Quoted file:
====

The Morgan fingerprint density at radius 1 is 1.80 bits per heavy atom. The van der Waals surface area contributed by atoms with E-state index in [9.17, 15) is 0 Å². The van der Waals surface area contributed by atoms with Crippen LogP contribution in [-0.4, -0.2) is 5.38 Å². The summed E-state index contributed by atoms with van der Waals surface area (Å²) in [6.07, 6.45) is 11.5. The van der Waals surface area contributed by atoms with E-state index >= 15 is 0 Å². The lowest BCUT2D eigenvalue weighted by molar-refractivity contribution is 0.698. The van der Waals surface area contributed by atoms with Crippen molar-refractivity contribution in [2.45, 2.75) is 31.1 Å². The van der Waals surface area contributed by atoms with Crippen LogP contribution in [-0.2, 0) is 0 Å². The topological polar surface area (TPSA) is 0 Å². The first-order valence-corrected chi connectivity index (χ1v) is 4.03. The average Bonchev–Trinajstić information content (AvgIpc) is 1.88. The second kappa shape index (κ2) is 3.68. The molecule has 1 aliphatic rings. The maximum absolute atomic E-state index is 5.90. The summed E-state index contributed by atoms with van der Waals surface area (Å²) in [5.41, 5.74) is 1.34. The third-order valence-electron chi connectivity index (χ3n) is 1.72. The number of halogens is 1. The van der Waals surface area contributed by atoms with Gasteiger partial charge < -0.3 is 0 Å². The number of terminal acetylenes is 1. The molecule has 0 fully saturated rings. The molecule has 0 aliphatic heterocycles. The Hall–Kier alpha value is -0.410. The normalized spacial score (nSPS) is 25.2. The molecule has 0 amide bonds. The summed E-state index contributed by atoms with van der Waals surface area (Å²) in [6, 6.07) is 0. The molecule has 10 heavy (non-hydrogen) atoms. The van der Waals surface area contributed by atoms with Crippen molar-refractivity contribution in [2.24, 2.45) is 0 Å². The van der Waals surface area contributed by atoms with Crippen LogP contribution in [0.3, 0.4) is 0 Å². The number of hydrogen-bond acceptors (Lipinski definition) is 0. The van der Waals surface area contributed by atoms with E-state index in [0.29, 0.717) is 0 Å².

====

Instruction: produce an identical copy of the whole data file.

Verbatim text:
The Morgan fingerprint density at radius 1 is 1.80 bits per heavy atom. The van der Waals surface area contributed by atoms with E-state index in [9.17, 15) is 0 Å². The van der Waals surface area contributed by atoms with Crippen LogP contribution in [-0.4, -0.2) is 5.38 Å². The summed E-state index contributed by atoms with van der Waals surface area (Å²) in [6.07, 6.45) is 11.5. The van der Waals surface area contributed by atoms with E-state index >= 15 is 0 Å². The lowest BCUT2D eigenvalue weighted by molar-refractivity contribution is 0.698. The van der Waals surface area contributed by atoms with Crippen molar-refractivity contribution in [2.45, 2.75) is 31.1 Å². The van der Waals surface area contributed by atoms with Crippen LogP contribution in [-0.2, 0) is 0 Å². The topological polar surface area (TPSA) is 0 Å². The first-order valence-corrected chi connectivity index (χ1v) is 4.03. The average Bonchev–Trinajstić information content (AvgIpc) is 1.88. The second kappa shape index (κ2) is 3.68. The molecule has 1 aliphatic rings. The maximum absolute atomic E-state index is 5.90. The summed E-state index contributed by atoms with van der Waals surface area (Å²) in [5.41, 5.74) is 1.34. The third-order valence-electron chi connectivity index (χ3n) is 1.72. The number of halogens is 1. The van der Waals surface area contributed by atoms with Gasteiger partial charge < -0.3 is 0 Å². The number of terminal acetylenes is 1. The molecule has 0 fully saturated rings. The molecule has 0 aliphatic heterocycles. The Hall–Kier alpha value is -0.410. The normalized spacial score (nSPS) is 25.2. The molecule has 0 amide bonds. The summed E-state index contributed by atoms with van der Waals surface area (Å²) in [6, 6.07) is 0. The molecule has 10 heavy (non-hydrogen) atoms. The van der Waals surface area contributed by atoms with Crippen molar-refractivity contribution in [2.24, 2.45) is 0 Å². The van der Waals surface area contributed by atoms with Crippen LogP contribution in [0.3, 0.4) is 0 Å². The number of hydrogen-bond acceptors (Lipinski definition) is 0. The van der Waals surface area contributed by atoms with E-state index in [0.29, 0.717) is 0 Å².